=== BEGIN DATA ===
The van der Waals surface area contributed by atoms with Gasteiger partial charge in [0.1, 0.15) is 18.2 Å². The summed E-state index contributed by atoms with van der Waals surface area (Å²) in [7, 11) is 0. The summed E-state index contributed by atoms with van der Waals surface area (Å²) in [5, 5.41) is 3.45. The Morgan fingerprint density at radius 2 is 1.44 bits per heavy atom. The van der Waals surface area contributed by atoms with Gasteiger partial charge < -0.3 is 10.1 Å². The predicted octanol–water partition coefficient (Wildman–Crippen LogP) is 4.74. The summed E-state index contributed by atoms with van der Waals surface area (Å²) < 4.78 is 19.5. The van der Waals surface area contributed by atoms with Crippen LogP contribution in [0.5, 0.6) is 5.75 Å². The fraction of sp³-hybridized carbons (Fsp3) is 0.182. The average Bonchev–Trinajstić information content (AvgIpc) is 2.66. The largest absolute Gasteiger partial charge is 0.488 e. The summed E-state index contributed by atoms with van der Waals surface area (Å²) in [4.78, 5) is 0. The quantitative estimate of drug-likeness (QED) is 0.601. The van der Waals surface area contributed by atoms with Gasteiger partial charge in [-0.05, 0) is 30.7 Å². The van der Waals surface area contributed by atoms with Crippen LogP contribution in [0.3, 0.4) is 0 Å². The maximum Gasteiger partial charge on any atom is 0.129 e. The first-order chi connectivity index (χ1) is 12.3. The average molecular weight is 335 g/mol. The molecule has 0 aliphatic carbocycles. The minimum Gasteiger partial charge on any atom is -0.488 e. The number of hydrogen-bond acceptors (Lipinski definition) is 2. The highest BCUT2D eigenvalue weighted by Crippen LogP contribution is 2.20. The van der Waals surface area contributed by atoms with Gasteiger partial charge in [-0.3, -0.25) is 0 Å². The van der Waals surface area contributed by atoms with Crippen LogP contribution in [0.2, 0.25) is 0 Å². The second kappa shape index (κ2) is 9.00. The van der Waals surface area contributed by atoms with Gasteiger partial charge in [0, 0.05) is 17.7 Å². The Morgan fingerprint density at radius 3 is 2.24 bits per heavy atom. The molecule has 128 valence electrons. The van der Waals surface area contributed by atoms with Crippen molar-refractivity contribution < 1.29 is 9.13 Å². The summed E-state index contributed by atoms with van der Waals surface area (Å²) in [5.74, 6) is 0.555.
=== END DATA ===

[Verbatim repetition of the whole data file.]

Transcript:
The van der Waals surface area contributed by atoms with Gasteiger partial charge in [0.1, 0.15) is 18.2 Å². The summed E-state index contributed by atoms with van der Waals surface area (Å²) in [7, 11) is 0. The summed E-state index contributed by atoms with van der Waals surface area (Å²) in [5, 5.41) is 3.45. The Morgan fingerprint density at radius 2 is 1.44 bits per heavy atom. The van der Waals surface area contributed by atoms with Gasteiger partial charge < -0.3 is 10.1 Å². The predicted octanol–water partition coefficient (Wildman–Crippen LogP) is 4.74. The summed E-state index contributed by atoms with van der Waals surface area (Å²) < 4.78 is 19.5. The van der Waals surface area contributed by atoms with Crippen LogP contribution in [0.5, 0.6) is 5.75 Å². The fraction of sp³-hybridized carbons (Fsp3) is 0.182. The average Bonchev–Trinajstić information content (AvgIpc) is 2.66. The largest absolute Gasteiger partial charge is 0.488 e. The summed E-state index contributed by atoms with van der Waals surface area (Å²) in [4.78, 5) is 0. The quantitative estimate of drug-likeness (QED) is 0.601. The van der Waals surface area contributed by atoms with Gasteiger partial charge in [-0.05, 0) is 30.7 Å². The van der Waals surface area contributed by atoms with Crippen LogP contribution in [0.3, 0.4) is 0 Å². The maximum Gasteiger partial charge on any atom is 0.129 e. The first-order chi connectivity index (χ1) is 12.3. The average molecular weight is 335 g/mol. The molecule has 0 aliphatic carbocycles. The minimum Gasteiger partial charge on any atom is -0.488 e. The number of hydrogen-bond acceptors (Lipinski definition) is 2. The highest BCUT2D eigenvalue weighted by Crippen LogP contribution is 2.20. The van der Waals surface area contributed by atoms with Gasteiger partial charge in [-0.3, -0.25) is 0 Å². The van der Waals surface area contributed by atoms with Crippen LogP contribution in [0.2, 0.25) is 0 Å². The second kappa shape index (κ2) is 9.00. The van der Waals surface area contributed by atoms with Gasteiger partial charge in [0, 0.05) is 17.7 Å². The Morgan fingerprint density at radius 3 is 2.24 bits per heavy atom. The molecule has 128 valence electrons. The van der Waals surface area contributed by atoms with Crippen molar-refractivity contribution < 1.29 is 9.13 Å². The summed E-state index contributed by atoms with van der Waals surface area (Å²) in [5.74, 6) is 0.555.